Retraction Watch

Tracking retractions as a window into the scientific process

Salami slicing and heart attacks don’t mix: Duplication, lack of transparency lead to retraction

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A group of French cardiology researchers have retracted a study of a potential way to rule out heart attacks, after it became clear they had used data from another study without alerting the journal.

In an unusually forthright letter accompanying the retraction of “Concomitant measurement of copeptin and high-sensitivity troponin for fast and reliable rule out of acute myocardial infarction,” originally published in Intensive Care Medicine, Bruno Riou and colleagues note:

You raised the question of self-plagiarism because we had previously published a paper in the International Journal of Cardiology which tested copeptin/conventional (not high-sensitivity) troponin [2]. In fact, there are two different problems with this manuscript: self-plagiarism and respect of the rules of the peer-review and editorial processes.

Massimo Antonelli, editor in chief of Intensive Care Medicine, tells Retraction Watch:

This was reported by one of our readers who could compare our on line publication ( the article stayed on line for two weeks only and never assigned to an issue) with the companion article published in the International J of Cardiology.

It turns out that the authors had disclosed they were using the same patients they had used in another study, but they were referring to a paper in Critical Care, not the one in the International Journal of Cardiology.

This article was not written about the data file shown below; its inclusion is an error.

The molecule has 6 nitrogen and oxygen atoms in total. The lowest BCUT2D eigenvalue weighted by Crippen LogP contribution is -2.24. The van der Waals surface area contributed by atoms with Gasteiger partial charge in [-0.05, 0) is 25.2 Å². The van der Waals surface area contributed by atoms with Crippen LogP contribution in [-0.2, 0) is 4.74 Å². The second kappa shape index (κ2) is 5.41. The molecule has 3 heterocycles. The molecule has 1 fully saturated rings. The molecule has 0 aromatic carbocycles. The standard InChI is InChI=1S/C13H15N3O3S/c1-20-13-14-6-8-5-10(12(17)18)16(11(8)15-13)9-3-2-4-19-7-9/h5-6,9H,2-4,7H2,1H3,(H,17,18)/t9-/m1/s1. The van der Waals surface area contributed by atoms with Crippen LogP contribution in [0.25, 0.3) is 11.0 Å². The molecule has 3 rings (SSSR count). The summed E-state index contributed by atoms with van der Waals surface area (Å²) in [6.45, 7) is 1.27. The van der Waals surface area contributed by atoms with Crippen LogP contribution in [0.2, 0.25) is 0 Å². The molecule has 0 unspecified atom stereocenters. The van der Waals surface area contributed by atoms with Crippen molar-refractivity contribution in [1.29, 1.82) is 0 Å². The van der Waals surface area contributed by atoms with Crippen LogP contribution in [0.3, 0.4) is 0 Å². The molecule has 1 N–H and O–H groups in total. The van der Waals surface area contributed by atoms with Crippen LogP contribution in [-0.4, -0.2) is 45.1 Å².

We made an error in that we did not cite the study published in the International Journal of Cardiology.

We believe that the new results obtained with high-sensitivity troponin are important to guide future trials and that this information has not been previously provided.

The authors note, however, that the then-editors of the journal had made it very clear, in a 2007 editorial, when they’d consider a study to be slicing the salami a bit too thinly:

Deciding on when a report is redundant, there is no (and there will be no) definitive cut-off for these boundaries, but the response is called transparency. Transparency is needed with editors and reviewers firstly in the cover letter. They will decide, with the author, whether the novelty and magnitude of new information justifies a new publication. They may also decide with the author what format is the most appropriate: a full article; a brief report; or a simple letter. The question indeed is certainly not to stop publication at any price, but to decide openly. Transparency is then due to readers, and simply quoting a previous publication from the same group is not sufficient.

The authors continue:

Rather than self-plagiarism, the main problem of our manuscript lies here. We must recognize that we failed to provide the reviewers and the Editor-in-Chief with all of the relevant information to enable them to take a decision with transparency. Although this was not intentional, we broke this rule and thus we must ask for retraction of this manuscript. As the senior author of these publications, Bruno Riou take the entire responsibility for this neglect and apologize for the consequences.

Riou is vice president for medicine at the Sorbonne’s Université Pierre et Marie Curie and a senior editor of the journal Anesthesiology.

The authors say they will submit a new version of the manuscript

to Intensive Care Medicine because we are convinced that it contains new and important information. This is the only possibility for us to show that we made an error but in good faith. Whatever the future decision, we will accept it with all humility.

Hat tip: Hervé Maisonneuve

Comments
  • Conrad T Seitz MD April 3, 2012 at 1:20 pm

    The authors seem to be honest and forthright about their “mistake.” Unlike some others we could mention, such as Anil Potti. I hope they don’t get in too much trouble for this salami slicing…

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